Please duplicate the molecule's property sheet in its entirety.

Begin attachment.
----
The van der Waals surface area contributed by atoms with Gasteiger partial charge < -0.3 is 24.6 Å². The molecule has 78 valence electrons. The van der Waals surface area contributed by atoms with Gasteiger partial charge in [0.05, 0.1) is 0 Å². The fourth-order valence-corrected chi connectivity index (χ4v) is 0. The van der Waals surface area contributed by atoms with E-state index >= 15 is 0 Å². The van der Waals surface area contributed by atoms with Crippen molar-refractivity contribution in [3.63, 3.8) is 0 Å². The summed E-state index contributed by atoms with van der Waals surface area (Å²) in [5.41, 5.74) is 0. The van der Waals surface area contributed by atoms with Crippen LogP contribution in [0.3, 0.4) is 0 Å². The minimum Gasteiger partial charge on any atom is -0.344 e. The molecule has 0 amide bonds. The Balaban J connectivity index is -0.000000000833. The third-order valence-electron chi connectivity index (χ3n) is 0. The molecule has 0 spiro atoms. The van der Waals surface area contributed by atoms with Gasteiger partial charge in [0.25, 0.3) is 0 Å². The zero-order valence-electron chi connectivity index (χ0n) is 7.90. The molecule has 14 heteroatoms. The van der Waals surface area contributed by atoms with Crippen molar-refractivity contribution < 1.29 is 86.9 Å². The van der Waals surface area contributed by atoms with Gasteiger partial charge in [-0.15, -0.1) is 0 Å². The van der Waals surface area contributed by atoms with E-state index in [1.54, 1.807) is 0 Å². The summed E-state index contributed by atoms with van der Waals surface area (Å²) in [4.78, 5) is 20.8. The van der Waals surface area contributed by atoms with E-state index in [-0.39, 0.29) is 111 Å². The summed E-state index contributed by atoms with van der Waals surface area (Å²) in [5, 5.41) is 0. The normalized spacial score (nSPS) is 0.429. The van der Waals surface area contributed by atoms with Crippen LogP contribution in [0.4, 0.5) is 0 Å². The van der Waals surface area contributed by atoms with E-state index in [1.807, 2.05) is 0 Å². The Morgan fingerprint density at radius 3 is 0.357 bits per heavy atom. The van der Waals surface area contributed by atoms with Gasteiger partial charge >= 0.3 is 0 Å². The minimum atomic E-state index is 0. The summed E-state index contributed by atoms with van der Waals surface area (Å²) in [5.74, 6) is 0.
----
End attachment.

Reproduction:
The van der Waals surface area contributed by atoms with Gasteiger partial charge < -0.3 is 24.6 Å². The molecule has 78 valence electrons. The van der Waals surface area contributed by atoms with Gasteiger partial charge in [0.05, 0.1) is 0 Å². The fourth-order valence-corrected chi connectivity index (χ4v) is 0. The van der Waals surface area contributed by atoms with E-state index >= 15 is 0 Å². The van der Waals surface area contributed by atoms with Crippen molar-refractivity contribution in [3.63, 3.8) is 0 Å². The summed E-state index contributed by atoms with van der Waals surface area (Å²) in [5.41, 5.74) is 0. The van der Waals surface area contributed by atoms with Crippen LogP contribution in [0.3, 0.4) is 0 Å². The minimum Gasteiger partial charge on any atom is -0.344 e. The molecule has 0 amide bonds. The Balaban J connectivity index is -0.000000000833. The third-order valence-electron chi connectivity index (χ3n) is 0. The molecule has 0 spiro atoms. The van der Waals surface area contributed by atoms with Gasteiger partial charge in [0.25, 0.3) is 0 Å². The zero-order valence-electron chi connectivity index (χ0n) is 7.90. The molecule has 14 heteroatoms. The van der Waals surface area contributed by atoms with Crippen molar-refractivity contribution < 1.29 is 86.9 Å². The van der Waals surface area contributed by atoms with Gasteiger partial charge in [-0.15, -0.1) is 0 Å². The van der Waals surface area contributed by atoms with E-state index in [1.54, 1.807) is 0 Å². The summed E-state index contributed by atoms with van der Waals surface area (Å²) in [4.78, 5) is 20.8. The van der Waals surface area contributed by atoms with E-state index in [-0.39, 0.29) is 111 Å². The summed E-state index contributed by atoms with van der Waals surface area (Å²) in [5, 5.41) is 0. The normalized spacial score (nSPS) is 0.429. The van der Waals surface area contributed by atoms with Crippen LogP contribution in [0.4, 0.5) is 0 Å². The van der Waals surface area contributed by atoms with E-state index in [1.807, 2.05) is 0 Å². The Morgan fingerprint density at radius 3 is 0.357 bits per heavy atom. The van der Waals surface area contributed by atoms with Gasteiger partial charge >= 0.3 is 0 Å². The minimum atomic E-state index is 0. The summed E-state index contributed by atoms with van der Waals surface area (Å²) in [5.74, 6) is 0.